disinvest vs strip what difference

what is difference between disinvest and strip



dis- +‎ invest


disinvest (third-person singular simple present disinvests, present participle disinvesting, simple past and past participle disinvested)

  1. To reduce investment, or cease to invest.
    Antonym: invest
    • 2013, David A. Aaker, Three Threats to Brand Relevance: Strategies That Work, John Wiley & Sons (→ISBN)
      If none of the first four response strategies is attractive or even feasible, the remaining alternative is to disinvest—that is, to withhold or withdraw resources from the business or to exit. This strategy involves shifting investments from a declining []

Usage notes

Weaker than related divest, which instead means “sell off existing investments”, rather than “reduce or cease new investment”.

Related terms

  • divest



  • enPR: strĭp, IPA(key): /stɹɪp/
  • Rhymes: -ɪp

Etymology 1

From alteration of stripe or from Middle Low German strippe


strip (chiefly countable, plural strips)

  1. (countable) A long, thin piece of land; any long, thin area.
    The countries were in dispute over the ownership of a strip of desert about 100 metres wide.
  2. (usually countable, sometimes uncountable) A long, thin piece of any material; any such material collectively.
  3. A comic strip.
  4. A landing strip.
  5. A strip steak.
  6. (US) A street with multiple shopping or entertainment possibilities.
  7. (sport of fencing) The playing area, roughly 14 meters by 2 meters.
  8. (Britain, soccer) The uniform of a football team, or the same worn by supporters.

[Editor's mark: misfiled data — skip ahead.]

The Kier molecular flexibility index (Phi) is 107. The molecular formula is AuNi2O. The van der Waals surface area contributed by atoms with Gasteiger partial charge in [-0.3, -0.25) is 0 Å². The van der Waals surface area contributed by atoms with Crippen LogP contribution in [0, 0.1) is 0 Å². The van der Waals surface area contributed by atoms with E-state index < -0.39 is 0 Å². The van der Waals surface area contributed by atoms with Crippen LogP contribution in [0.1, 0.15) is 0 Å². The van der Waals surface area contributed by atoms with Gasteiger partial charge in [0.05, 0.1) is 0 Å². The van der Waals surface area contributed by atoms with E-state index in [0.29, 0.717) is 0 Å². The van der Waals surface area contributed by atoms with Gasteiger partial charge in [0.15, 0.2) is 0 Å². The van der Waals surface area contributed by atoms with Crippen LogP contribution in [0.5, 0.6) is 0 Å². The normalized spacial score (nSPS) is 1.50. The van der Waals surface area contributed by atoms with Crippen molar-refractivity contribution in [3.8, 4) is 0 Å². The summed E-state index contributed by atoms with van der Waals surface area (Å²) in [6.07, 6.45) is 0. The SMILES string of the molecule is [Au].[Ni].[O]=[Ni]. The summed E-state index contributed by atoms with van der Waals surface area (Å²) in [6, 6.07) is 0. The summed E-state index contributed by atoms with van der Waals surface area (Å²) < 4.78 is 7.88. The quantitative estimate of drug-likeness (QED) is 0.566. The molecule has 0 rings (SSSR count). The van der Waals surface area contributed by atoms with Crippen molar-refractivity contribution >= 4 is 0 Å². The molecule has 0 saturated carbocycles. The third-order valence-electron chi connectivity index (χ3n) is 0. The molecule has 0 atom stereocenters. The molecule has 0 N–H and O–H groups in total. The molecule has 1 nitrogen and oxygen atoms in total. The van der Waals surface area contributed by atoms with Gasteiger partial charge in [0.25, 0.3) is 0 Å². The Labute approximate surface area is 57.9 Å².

9. (mining) A trough for washing ore.
  10. The issuing of a projectile from a rifled gun without acquiring the spiral motion.
    (Can we find and add a quotation of Farrow to this entry?)
  11. (television) A television series aired at the same time daily (or at least on Mondays to Fridays), so that it appears as a strip straight across the weekly schedule.
  • (long, thin piece of bacon): rasher
Derived terms

Etymology 2

From Middle English strepen, strippen, from Old English strīepan (plunder). Probably related to German Strafe (deprivation, fine, punishment)


strip (third-person singular simple present strips, present participle stripping, simple past and past participle stripped)

  1. (transitive) To remove or take away, often in strips or stripes.
  2. (usually intransitive) To take off clothing.
    Seeing that no one else was about, he stripped and dived into the river.
  3. (intransitive) To perform a striptease.
    In the seedy club, a group of drunken men were watching a woman stripping.
  4. (transitive) To take away something from (someone or something); to plunder; to divest.
    The athlete was stripped of his medal after failing a drugs test.
    They had stripped the forest bare, with not a tree left standing.
    • They stript Joseph out of his coat.
    • 1856, Eleanor Marx-Aveling (translator), Gustave Flaubert, Madame Bovary, Part III Chapter XI
      He was obliged to sell his silver piece by piece; next he sold the drawing-room furniture. All the rooms were stripped; but the bedroom, her own room, remained as before.
    • 2013, Paul Harris, Lance Armstrong faces multi-million dollar legal challenges after confession (in The Guardian, 19 January 2013)[4]
      After the confession, the lawsuits. Lance Armstrong’s extended appearance on the Oprah Winfrey network, in which the man stripped of seven Tour de France wins finally admitted to doping, has opened him up to several multi-million dollar legal challenges.